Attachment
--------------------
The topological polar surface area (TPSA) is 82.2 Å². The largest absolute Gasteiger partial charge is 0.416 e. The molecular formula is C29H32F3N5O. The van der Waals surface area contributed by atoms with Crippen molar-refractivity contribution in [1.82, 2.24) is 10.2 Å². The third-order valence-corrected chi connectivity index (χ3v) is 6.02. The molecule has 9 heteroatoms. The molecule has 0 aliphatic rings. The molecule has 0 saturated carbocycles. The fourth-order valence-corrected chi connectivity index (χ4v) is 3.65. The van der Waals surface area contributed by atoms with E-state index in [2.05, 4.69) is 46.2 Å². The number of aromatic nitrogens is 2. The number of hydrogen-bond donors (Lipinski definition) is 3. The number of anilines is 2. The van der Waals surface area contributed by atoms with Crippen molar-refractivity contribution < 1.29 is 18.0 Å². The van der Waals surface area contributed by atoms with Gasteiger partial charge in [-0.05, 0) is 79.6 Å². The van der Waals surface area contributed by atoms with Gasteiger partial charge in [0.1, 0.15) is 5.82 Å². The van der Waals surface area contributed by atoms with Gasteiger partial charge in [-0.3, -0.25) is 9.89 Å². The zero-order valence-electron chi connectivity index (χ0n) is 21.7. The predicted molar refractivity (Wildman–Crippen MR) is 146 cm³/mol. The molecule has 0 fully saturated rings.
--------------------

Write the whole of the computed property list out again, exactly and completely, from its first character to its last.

The topological polar surface area (TPSA) is 82.2 Å². The largest absolute Gasteiger partial charge is 0.416 e. The molecular formula is C29H32F3N5O. The van der Waals surface area contributed by atoms with Crippen molar-refractivity contribution in [1.82, 2.24) is 10.2 Å². The third-order valence-corrected chi connectivity index (χ3v) is 6.02. The molecule has 9 heteroatoms. The molecule has 0 aliphatic rings. The molecule has 0 saturated carbocycles. The fourth-order valence-corrected chi connectivity index (χ4v) is 3.65. The van der Waals surface area contributed by atoms with E-state index in [2.05, 4.69) is 46.2 Å². The number of aromatic nitrogens is 2. The number of hydrogen-bond donors (Lipinski definition) is 3. The number of anilines is 2. The van der Waals surface area contributed by atoms with Crippen molar-refractivity contribution < 1.29 is 18.0 Å². The van der Waals surface area contributed by atoms with Gasteiger partial charge in [-0.05, 0) is 79.6 Å². The van der Waals surface area contributed by atoms with Gasteiger partial charge in [0.1, 0.15) is 5.82 Å². The van der Waals surface area contributed by atoms with Gasteiger partial charge in [-0.3, -0.25) is 9.89 Å². The zero-order valence-electron chi connectivity index (χ0n) is 21.7. The predicted molar refractivity (Wildman–Crippen MR) is 146 cm³/mol. The molecule has 0 fully saturated rings.